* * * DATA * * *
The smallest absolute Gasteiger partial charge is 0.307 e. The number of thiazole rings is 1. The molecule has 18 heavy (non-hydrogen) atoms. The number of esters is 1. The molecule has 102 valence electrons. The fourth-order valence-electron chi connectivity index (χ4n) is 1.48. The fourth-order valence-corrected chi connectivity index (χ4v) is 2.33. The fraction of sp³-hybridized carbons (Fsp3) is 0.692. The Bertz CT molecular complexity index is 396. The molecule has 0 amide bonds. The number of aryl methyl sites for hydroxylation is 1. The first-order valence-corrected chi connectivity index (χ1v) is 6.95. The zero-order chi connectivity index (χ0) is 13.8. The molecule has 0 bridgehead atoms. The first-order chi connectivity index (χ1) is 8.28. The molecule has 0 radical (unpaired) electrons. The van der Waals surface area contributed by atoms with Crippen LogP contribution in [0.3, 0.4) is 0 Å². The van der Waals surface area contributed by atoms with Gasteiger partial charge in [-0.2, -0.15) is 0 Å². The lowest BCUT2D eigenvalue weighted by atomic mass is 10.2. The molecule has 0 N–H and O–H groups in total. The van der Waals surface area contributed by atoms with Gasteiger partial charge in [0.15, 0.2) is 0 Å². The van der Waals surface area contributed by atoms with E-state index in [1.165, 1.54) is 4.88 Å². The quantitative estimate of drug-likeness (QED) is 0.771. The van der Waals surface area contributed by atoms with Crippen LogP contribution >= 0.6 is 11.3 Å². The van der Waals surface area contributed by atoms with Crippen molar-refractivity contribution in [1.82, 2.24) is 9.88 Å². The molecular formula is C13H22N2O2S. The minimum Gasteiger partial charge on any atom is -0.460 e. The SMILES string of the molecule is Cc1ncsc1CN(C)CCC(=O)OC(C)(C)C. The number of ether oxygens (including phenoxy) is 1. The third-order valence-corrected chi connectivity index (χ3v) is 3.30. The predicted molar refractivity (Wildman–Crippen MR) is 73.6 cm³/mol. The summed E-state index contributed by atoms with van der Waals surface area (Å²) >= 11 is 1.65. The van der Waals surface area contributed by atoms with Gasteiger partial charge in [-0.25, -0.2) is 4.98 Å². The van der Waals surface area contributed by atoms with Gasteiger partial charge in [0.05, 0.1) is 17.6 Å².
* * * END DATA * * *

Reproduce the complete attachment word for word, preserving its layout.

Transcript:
The smallest absolute Gasteiger partial charge is 0.307 e. The number of thiazole rings is 1. The molecule has 18 heavy (non-hydrogen) atoms. The number of esters is 1. The molecule has 102 valence electrons. The fourth-order valence-electron chi connectivity index (χ4n) is 1.48. The fourth-order valence-corrected chi connectivity index (χ4v) is 2.33. The fraction of sp³-hybridized carbons (Fsp3) is 0.692. The Bertz CT molecular complexity index is 396. The molecule has 0 amide bonds. The number of aryl methyl sites for hydroxylation is 1. The first-order valence-corrected chi connectivity index (χ1v) is 6.95. The zero-order chi connectivity index (χ0) is 13.8. The molecule has 0 bridgehead atoms. The first-order chi connectivity index (χ1) is 8.28. The molecule has 0 radical (unpaired) electrons. The van der Waals surface area contributed by atoms with Crippen LogP contribution in [0.3, 0.4) is 0 Å². The van der Waals surface area contributed by atoms with Gasteiger partial charge in [-0.2, -0.15) is 0 Å². The lowest BCUT2D eigenvalue weighted by atomic mass is 10.2. The molecule has 0 N–H and O–H groups in total. The van der Waals surface area contributed by atoms with Gasteiger partial charge in [0.15, 0.2) is 0 Å². The van der Waals surface area contributed by atoms with E-state index in [1.165, 1.54) is 4.88 Å². The quantitative estimate of drug-likeness (QED) is 0.771. The van der Waals surface area contributed by atoms with Crippen LogP contribution >= 0.6 is 11.3 Å². The van der Waals surface area contributed by atoms with Crippen molar-refractivity contribution in [1.82, 2.24) is 9.88 Å². The molecular formula is C13H22N2O2S. The minimum Gasteiger partial charge on any atom is -0.460 e. The SMILES string of the molecule is Cc1ncsc1CN(C)CCC(=O)OC(C)(C)C. The number of ether oxygens (including phenoxy) is 1. The third-order valence-corrected chi connectivity index (χ3v) is 3.30. The predicted molar refractivity (Wildman–Crippen MR) is 73.6 cm³/mol. The summed E-state index contributed by atoms with van der Waals surface area (Å²) >= 11 is 1.65. The van der Waals surface area contributed by atoms with Gasteiger partial charge in [-0.25, -0.2) is 4.98 Å². The van der Waals surface area contributed by atoms with Gasteiger partial charge in [0.05, 0.1) is 17.6 Å².